NHL On Path For Major Collapse
By Thomas Boswell
Thursday, June 3, 2004; Page D01
The NHL is not just in danger of a long labor lockout or a lost season. Professional hockey, though it seems oblivious to its mortal risk, may be on the brink of losing its place as a major team sport.
Last week, after a 2 1/2-hour meeting with the head of the NHL Players Association, Commissioner Gary Bettman was asked if the NHL would open training camp for next season without a new labor agreement. "We cannot live under the collective bargaining agreement for any longer than its term," Bettman said.
That's not an announcement of a lockout by NHL owners for next season. But it's about as close as you can get.
"While there was candid discussion, it would be misleading to suggest that there was any progress made or to characterize our discussions as productive," said Ted Saskin, the union's senior director. No more talks are scheduled.
At about the same time, washingtonpost.com, the Post's Web site, ran an online poll asking which teams would be in the Stanley Cup finals. The largest response -- 42 percent of users -- was: "Didn't realize the NHL playoffs were going on." The NHL just doesn't get it. Both the owners and players are living in a parallel universe of complete delusion. Because they love hockey, they think everybody cares about it. Because they can't imagine a world without the NHL, they don't realize the majority of sports fans care little whether the NHL even exists.
If you doubt it, check the TV ratings for the Finals From Nielsen Hell between the Calgary Flames and Tampa Bay Lightning. If the Weather Channel had a power outage, its ratings would still crush the NHL's numbers.
In almost every respect, the fight between the NHL's owners and players mirrors the battle in baseball that led to the strike of 1994 and the cancellation of the World Series. The financial issues, long-standing personal animosity and hard-line rhetoric could hardly be more similar.
However, there is one huge difference.
Baseball is America's national pastime. Hockey is Canada's national pastime. Yet the NHL is counting on American fans and American dollars to come back to the NHL the way they came back to baseball. What business would take such a bet-the-industry risk? What union would tempt such career suicide for its members?
No one should doubt the seriousness of both sides, certainly not the owners who are already firing team employees or not replacing those who quit. Teams including Washington, Carolina, Dallas, Florida, Edmonton, St. Louis, Anaheim and Phoenix have laid off or plan to lay off a substantial number of employees. At last count, the Caps had fired four people in hockey operations, while seven people in other departments had quit.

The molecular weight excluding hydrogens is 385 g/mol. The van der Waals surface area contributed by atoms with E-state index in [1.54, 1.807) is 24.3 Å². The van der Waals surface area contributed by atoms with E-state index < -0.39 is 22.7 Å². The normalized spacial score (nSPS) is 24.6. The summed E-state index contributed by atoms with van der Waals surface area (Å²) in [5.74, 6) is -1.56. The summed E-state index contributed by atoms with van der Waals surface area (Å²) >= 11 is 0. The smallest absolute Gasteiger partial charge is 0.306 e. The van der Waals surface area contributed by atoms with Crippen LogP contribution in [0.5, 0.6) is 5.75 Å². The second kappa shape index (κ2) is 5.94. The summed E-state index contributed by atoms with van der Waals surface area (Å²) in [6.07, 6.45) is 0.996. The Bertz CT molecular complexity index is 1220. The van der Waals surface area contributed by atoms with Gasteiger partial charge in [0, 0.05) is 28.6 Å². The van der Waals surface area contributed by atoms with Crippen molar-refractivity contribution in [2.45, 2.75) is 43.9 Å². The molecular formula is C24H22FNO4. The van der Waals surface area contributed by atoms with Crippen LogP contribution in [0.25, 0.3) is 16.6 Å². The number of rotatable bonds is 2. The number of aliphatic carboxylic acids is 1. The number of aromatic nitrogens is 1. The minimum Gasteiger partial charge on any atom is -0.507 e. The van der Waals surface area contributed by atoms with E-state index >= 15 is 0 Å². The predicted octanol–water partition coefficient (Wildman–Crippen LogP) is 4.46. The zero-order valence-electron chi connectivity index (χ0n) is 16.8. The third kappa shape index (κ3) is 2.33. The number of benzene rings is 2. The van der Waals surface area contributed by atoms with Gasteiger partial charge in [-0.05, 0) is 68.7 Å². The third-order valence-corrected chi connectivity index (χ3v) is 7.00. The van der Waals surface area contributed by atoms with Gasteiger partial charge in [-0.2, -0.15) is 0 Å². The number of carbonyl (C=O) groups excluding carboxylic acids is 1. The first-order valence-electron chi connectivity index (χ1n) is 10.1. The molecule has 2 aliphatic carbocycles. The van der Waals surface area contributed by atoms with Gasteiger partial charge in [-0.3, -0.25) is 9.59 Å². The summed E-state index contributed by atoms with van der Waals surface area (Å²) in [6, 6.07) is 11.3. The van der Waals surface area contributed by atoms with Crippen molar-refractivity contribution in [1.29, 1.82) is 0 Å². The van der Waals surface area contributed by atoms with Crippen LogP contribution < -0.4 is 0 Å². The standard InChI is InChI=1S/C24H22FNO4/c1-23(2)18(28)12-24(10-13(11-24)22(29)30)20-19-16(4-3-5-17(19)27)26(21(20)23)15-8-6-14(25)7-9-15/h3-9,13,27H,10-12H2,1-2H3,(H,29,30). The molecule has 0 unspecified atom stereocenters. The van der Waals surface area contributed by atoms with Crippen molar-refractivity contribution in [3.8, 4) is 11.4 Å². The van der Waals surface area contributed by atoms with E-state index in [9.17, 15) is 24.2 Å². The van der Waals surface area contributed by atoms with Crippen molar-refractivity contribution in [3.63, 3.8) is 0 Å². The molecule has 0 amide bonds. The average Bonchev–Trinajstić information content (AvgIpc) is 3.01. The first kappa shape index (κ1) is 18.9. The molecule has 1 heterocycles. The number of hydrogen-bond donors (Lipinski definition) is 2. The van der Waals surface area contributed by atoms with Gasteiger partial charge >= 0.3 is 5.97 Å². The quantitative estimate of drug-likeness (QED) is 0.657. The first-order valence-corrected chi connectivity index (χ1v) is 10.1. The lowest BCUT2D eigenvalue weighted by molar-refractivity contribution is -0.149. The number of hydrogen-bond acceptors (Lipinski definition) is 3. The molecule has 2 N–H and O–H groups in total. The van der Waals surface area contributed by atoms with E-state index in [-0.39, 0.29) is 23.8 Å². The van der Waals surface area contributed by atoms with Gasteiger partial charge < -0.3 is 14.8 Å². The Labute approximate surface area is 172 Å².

After a lockout and a lost season, which is currently considered the highest probability outcome, there would certainly still be an NHL in some form. But what form would that be? How many teams would it contain? What would its attendance be? Just because baseball is in excellent health after a fundamental breach of trust with its customers, that should not serve as some sort of subliminal message to hockey's owners and players.
Here's the kicker, the wild card, the enormous factor the NHL seems not to have considered. The imminent danger for hockey is that if it does anything as destructive as baseball did in '94-'95, the NHL may lose its status alongside the NFL, MLB and NBA as a major professional team sport.
"Major" is a vague but invaluable distinction conferred in the public mind. Some sports, some events, are major. Some aren't. There's no election, no referendum. Nobody calls to tell you on the day you move from one category to the other. But, over time, it happens. And for years hockey has been slipping back toward "minor." In its most recent TV contract, the NHL accepted terms that were comparable to the Arena Football League.
Once a major sport falls back into the pack of wannabes, it never recovers. Once, prize fighting and horse racing were huge national sports, far bigger than hockey has ever dreamed of being. Does hockey understand that if it shrinks in popularity as much as boxing and horse racing that it will not just be small, it will almost be invisible? Can you say, bowling? Actually, that would be an insult to bowling with its large participant base.
© 2004 The Washington Post Company